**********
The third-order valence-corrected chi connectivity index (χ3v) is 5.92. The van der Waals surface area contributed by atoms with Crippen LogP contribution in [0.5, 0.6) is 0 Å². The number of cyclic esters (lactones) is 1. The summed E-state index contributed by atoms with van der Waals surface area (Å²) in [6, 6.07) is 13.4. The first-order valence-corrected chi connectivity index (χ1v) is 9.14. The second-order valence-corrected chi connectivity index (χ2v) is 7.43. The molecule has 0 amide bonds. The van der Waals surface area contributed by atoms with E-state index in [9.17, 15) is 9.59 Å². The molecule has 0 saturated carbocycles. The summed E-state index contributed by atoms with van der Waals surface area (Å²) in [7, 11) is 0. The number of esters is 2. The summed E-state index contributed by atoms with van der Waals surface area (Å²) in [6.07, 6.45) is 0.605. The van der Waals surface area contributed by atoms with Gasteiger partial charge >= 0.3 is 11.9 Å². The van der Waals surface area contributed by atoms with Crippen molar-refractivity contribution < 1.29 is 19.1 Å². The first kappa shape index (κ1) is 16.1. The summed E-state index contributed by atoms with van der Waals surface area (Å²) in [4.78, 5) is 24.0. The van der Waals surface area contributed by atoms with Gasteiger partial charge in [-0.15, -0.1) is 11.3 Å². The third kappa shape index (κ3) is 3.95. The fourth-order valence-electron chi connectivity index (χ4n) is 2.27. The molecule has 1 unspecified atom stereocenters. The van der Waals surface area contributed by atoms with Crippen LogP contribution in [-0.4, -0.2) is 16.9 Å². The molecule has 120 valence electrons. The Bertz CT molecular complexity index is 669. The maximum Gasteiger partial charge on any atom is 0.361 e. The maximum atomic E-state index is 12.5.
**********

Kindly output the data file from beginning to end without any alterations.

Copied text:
The third-order valence-corrected chi connectivity index (χ3v) is 5.92. The van der Waals surface area contributed by atoms with Crippen LogP contribution in [0.5, 0.6) is 0 Å². The number of cyclic esters (lactones) is 1. The summed E-state index contributed by atoms with van der Waals surface area (Å²) in [6, 6.07) is 13.4. The first-order valence-corrected chi connectivity index (χ1v) is 9.14. The second-order valence-corrected chi connectivity index (χ2v) is 7.43. The molecule has 0 amide bonds. The van der Waals surface area contributed by atoms with E-state index in [9.17, 15) is 9.59 Å². The molecule has 0 saturated carbocycles. The summed E-state index contributed by atoms with van der Waals surface area (Å²) in [7, 11) is 0. The number of esters is 2. The summed E-state index contributed by atoms with van der Waals surface area (Å²) in [6.07, 6.45) is 0.605. The van der Waals surface area contributed by atoms with Gasteiger partial charge >= 0.3 is 11.9 Å². The van der Waals surface area contributed by atoms with Crippen molar-refractivity contribution < 1.29 is 19.1 Å². The first kappa shape index (κ1) is 16.1. The summed E-state index contributed by atoms with van der Waals surface area (Å²) in [4.78, 5) is 24.0. The van der Waals surface area contributed by atoms with Gasteiger partial charge in [-0.15, -0.1) is 11.3 Å². The third kappa shape index (κ3) is 3.95. The fourth-order valence-electron chi connectivity index (χ4n) is 2.27. The molecule has 1 unspecified atom stereocenters. The van der Waals surface area contributed by atoms with Crippen LogP contribution in [-0.4, -0.2) is 16.9 Å². The molecule has 120 valence electrons. The Bertz CT molecular complexity index is 669. The maximum Gasteiger partial charge on any atom is 0.361 e. The maximum atomic E-state index is 12.5.